Stewart Cunningham, De La Salle -- 0Carthage
Ladell Fleming, Julian -- Northern Illinois
Leonard Garron, Evanston -- Southern Illinois
Tristan Humbles, Notre Dame -- Western Illinois
Matt Koran, Joliet West -- Harvard
Kyle Krull, Lemont -- Western Illinois
Jack Lynn, Lake Zurich -- Minnesota
Will McNamara, St. Rita -- Dartmouth
Anthony Messina, Addison Trail -- New Mexico
Carl Miller, Stevenson -- Air Force
Antonio Morrison, Bolingbrook -- Florida
Sean Oroni, Batavia -- Carthage
Mike Partyka, Bartlett -- Winona State
Mike Passo, Joliet Catholic -- St. Francis
Nathan Sudnick, West Chicago -- Dayton
Brad Uher, Lemont -- Western Illinois
Jarrett Wood, Vernon Hills -- Winona State
Defensive backs

Charles Elmore, St. Rita -- South Dakota State
Maurice Fleming, Curie -- Iowa
Perez Ford, Romeoville -- Northern Illinois
Conner Gavin, Notre Dame -- Northern Illinois
Brandon Greer, Mount Carmel -- Central Michigan
Joe Jones, Plano -- Northwestern
Ryan Meyer, Marist -- Eastern Illinois
Chase Murdock, Barrington -- Toledo
Diaron Rhodes, Bolingbrook -- Central Missouri
Dion Starnes, Bremen -- Air Force
Sam Styler, Libertyville -- Illinois Wesleyan
Tevin Teamer, Bolingbrook -- Central Missouri
Philip Wilson, Bolingbrook -- Indiana State
Caz Zyks, Jacobs -- Drake
Kicker

Ron Colluzzi, Naperville North -- Central Michigan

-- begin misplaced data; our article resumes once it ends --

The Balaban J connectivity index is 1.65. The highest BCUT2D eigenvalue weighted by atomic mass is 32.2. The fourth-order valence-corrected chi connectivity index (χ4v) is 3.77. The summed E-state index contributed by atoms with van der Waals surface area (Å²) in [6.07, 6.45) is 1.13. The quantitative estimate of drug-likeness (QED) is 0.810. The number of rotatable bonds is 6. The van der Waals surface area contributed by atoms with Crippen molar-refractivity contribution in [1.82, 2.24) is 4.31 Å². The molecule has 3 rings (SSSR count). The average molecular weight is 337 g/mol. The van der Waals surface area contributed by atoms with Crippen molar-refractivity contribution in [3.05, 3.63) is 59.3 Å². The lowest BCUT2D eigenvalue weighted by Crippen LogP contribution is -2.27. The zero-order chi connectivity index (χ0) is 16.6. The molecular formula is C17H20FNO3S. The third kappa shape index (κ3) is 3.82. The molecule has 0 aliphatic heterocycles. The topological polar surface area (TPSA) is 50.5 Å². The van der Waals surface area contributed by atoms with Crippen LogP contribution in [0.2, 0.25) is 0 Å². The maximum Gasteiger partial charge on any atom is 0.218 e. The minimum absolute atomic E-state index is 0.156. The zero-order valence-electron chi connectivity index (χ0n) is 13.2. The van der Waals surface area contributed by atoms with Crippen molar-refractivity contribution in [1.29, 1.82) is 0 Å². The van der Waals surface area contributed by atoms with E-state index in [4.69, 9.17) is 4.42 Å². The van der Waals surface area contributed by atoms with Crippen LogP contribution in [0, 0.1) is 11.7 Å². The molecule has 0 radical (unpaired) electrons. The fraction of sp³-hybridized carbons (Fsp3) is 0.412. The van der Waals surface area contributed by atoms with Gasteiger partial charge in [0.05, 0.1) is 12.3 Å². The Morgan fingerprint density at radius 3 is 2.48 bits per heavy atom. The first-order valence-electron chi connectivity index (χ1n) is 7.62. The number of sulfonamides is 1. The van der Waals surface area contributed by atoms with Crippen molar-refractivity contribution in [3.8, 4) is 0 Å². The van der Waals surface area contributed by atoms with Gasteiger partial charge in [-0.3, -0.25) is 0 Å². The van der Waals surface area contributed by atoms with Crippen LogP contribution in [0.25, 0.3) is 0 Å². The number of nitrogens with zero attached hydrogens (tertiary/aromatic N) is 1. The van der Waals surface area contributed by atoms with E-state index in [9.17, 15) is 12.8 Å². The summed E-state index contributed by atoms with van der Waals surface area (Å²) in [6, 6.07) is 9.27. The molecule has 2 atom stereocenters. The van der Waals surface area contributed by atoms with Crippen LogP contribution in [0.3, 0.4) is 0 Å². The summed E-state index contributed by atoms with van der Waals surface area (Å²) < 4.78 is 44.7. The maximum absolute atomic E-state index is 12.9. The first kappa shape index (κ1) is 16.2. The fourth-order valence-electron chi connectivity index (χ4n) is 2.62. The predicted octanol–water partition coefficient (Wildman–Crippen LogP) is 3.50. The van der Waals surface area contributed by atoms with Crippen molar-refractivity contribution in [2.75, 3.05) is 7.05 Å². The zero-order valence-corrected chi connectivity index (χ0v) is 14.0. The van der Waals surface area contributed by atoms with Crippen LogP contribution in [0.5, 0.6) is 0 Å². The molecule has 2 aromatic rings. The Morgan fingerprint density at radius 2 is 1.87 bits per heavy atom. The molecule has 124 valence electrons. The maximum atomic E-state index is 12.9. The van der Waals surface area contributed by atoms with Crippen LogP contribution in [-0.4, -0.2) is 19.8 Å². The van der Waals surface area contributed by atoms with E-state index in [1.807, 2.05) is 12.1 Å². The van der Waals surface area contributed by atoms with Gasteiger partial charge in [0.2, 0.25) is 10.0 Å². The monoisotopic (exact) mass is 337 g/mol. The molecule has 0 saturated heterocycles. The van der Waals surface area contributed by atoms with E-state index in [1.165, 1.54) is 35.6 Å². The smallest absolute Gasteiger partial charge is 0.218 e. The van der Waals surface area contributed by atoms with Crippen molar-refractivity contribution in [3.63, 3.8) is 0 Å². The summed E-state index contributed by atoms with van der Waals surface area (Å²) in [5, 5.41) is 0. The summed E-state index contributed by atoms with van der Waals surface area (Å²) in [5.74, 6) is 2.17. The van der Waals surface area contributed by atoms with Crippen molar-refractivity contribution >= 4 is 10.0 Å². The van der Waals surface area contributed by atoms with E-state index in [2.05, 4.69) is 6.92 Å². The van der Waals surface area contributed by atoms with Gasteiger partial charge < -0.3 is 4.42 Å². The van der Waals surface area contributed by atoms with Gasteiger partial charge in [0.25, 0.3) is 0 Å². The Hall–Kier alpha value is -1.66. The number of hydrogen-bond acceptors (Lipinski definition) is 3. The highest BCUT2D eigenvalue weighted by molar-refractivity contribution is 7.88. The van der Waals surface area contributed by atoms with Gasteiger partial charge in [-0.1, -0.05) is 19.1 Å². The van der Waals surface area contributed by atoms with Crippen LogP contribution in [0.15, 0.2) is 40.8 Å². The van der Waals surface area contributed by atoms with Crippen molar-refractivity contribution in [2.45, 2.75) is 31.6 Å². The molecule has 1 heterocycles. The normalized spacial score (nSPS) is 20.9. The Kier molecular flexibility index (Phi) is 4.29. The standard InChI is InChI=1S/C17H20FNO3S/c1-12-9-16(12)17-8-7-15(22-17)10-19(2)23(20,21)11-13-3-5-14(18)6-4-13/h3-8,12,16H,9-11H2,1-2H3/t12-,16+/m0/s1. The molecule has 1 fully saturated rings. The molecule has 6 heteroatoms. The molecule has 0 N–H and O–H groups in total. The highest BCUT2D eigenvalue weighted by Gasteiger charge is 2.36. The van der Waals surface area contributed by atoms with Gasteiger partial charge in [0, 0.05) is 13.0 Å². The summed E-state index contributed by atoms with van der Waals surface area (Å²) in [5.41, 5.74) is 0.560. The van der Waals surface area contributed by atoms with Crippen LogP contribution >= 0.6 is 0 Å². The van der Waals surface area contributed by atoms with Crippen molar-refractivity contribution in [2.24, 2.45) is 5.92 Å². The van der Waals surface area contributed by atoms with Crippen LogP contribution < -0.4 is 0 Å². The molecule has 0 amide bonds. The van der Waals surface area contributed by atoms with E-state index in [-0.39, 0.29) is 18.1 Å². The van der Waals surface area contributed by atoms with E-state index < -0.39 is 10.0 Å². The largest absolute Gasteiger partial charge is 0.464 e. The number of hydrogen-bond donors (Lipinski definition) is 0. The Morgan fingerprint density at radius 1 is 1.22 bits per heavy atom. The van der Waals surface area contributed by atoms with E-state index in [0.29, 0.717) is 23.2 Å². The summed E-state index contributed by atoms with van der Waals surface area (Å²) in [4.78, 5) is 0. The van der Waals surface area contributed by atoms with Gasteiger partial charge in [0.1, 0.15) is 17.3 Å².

Tyler Mellecker, Waubonsie Valley -- Indiana State
David Reisner, South Elgin -- Navy
Sam Retzky, Notre Dame -- Tulsa
Brad Walovitch, Crystal Lake South -- Winona State

Pat Summitt used the sport to empower women at Tennessee and beyond

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Pat Summitt used the sport to empower women at Tennessee and beyond

Needing yet another men's basketball coach, Tennessee officials turned to the one person they thought would be perfect to take over the Volunteers program.

Pat Summitt said no.

She wasn't interested in the job in 1994 after Wade Houston was forced out, and she turned it down again when Jerry Green quit in March 2001. A Tennessee governor once joked he wouldn't have his job if Summitt ever wanted to run her home state.

Breaking the glass ceiling in the men's game, political office, that wasn't Summitt's motivation. She had the only job she ever really wanted.

"I want to keep doing the right things for women all the time," Summitt said in June 2011 after being inducted into her fifth Hall of Fame.

Summitt died Tuesday morning at age 64.